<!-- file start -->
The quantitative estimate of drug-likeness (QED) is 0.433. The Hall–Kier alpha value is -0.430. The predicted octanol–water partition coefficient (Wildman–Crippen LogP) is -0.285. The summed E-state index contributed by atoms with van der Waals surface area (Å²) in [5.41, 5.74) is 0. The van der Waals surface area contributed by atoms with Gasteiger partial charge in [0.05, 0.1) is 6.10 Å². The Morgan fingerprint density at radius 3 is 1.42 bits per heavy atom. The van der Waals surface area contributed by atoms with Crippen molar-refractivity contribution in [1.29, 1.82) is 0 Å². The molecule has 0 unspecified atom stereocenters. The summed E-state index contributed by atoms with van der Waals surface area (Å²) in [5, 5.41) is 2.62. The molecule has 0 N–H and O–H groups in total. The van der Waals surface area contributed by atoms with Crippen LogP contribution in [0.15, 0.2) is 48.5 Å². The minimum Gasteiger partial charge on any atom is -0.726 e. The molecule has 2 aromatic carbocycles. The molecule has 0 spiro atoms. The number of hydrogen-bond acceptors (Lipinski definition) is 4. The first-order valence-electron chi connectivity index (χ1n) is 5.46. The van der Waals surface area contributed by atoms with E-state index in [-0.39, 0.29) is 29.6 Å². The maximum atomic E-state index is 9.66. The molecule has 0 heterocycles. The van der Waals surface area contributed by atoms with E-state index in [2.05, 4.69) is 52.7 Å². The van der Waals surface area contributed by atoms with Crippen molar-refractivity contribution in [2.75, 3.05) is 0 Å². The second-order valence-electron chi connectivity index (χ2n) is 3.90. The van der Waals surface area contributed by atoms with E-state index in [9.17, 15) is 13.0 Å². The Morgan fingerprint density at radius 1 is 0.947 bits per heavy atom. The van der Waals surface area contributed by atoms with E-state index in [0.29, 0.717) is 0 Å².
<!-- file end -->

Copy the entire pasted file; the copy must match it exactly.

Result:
The quantitative estimate of drug-likeness (QED) is 0.433. The Hall–Kier alpha value is -0.430. The predicted octanol–water partition coefficient (Wildman–Crippen LogP) is -0.285. The summed E-state index contributed by atoms with van der Waals surface area (Å²) in [5.41, 5.74) is 0. The van der Waals surface area contributed by atoms with Gasteiger partial charge in [0.05, 0.1) is 6.10 Å². The Morgan fingerprint density at radius 3 is 1.42 bits per heavy atom. The van der Waals surface area contributed by atoms with Crippen molar-refractivity contribution in [1.29, 1.82) is 0 Å². The molecule has 0 unspecified atom stereocenters. The summed E-state index contributed by atoms with van der Waals surface area (Å²) in [5, 5.41) is 2.62. The molecule has 0 N–H and O–H groups in total. The van der Waals surface area contributed by atoms with Crippen LogP contribution in [0.15, 0.2) is 48.5 Å². The minimum Gasteiger partial charge on any atom is -0.726 e. The molecule has 2 aromatic carbocycles. The molecule has 0 spiro atoms. The number of hydrogen-bond acceptors (Lipinski definition) is 4. The first-order valence-electron chi connectivity index (χ1n) is 5.46. The van der Waals surface area contributed by atoms with E-state index in [-0.39, 0.29) is 29.6 Å². The maximum atomic E-state index is 9.66. The molecule has 0 heterocycles. The van der Waals surface area contributed by atoms with E-state index in [2.05, 4.69) is 52.7 Å². The van der Waals surface area contributed by atoms with Crippen molar-refractivity contribution in [2.75, 3.05) is 0 Å². The second-order valence-electron chi connectivity index (χ2n) is 3.90. The van der Waals surface area contributed by atoms with E-state index in [9.17, 15) is 13.0 Å². The Morgan fingerprint density at radius 1 is 0.947 bits per heavy atom. The van der Waals surface area contributed by atoms with E-state index in [0.29, 0.717) is 0 Å².